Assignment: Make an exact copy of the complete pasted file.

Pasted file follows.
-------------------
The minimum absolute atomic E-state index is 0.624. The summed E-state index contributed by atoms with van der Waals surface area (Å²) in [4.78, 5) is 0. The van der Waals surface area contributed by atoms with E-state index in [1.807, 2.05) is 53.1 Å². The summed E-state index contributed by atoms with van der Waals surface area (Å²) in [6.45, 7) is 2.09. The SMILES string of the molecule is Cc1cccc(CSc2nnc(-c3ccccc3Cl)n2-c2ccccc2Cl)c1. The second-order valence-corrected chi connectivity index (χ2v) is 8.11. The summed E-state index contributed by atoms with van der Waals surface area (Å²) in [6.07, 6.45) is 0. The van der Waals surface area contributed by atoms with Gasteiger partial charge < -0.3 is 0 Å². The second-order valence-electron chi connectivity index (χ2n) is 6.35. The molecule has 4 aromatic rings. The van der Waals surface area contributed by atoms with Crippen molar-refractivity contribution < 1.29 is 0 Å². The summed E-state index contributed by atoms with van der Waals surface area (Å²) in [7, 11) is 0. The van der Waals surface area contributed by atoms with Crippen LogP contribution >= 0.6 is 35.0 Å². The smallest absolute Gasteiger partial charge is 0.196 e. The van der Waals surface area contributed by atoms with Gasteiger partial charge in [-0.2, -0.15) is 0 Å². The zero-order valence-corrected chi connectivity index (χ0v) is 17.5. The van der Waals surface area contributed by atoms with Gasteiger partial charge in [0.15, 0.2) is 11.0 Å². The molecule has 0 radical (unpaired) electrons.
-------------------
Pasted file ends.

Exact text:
The minimum absolute atomic E-state index is 0.624. The summed E-state index contributed by atoms with van der Waals surface area (Å²) in [4.78, 5) is 0. The van der Waals surface area contributed by atoms with E-state index in [1.807, 2.05) is 53.1 Å². The summed E-state index contributed by atoms with van der Waals surface area (Å²) in [6.45, 7) is 2.09. The SMILES string of the molecule is Cc1cccc(CSc2nnc(-c3ccccc3Cl)n2-c2ccccc2Cl)c1. The second-order valence-corrected chi connectivity index (χ2v) is 8.11. The summed E-state index contributed by atoms with van der Waals surface area (Å²) in [6.07, 6.45) is 0. The van der Waals surface area contributed by atoms with Gasteiger partial charge < -0.3 is 0 Å². The second-order valence-electron chi connectivity index (χ2n) is 6.35. The molecule has 4 aromatic rings. The van der Waals surface area contributed by atoms with Crippen molar-refractivity contribution < 1.29 is 0 Å². The summed E-state index contributed by atoms with van der Waals surface area (Å²) in [7, 11) is 0. The van der Waals surface area contributed by atoms with Crippen LogP contribution >= 0.6 is 35.0 Å². The smallest absolute Gasteiger partial charge is 0.196 e. The van der Waals surface area contributed by atoms with Gasteiger partial charge in [-0.2, -0.15) is 0 Å². The zero-order valence-corrected chi connectivity index (χ0v) is 17.5. The van der Waals surface area contributed by atoms with Gasteiger partial charge in [0.15, 0.2) is 11.0 Å². The molecule has 0 radical (unpaired) electrons.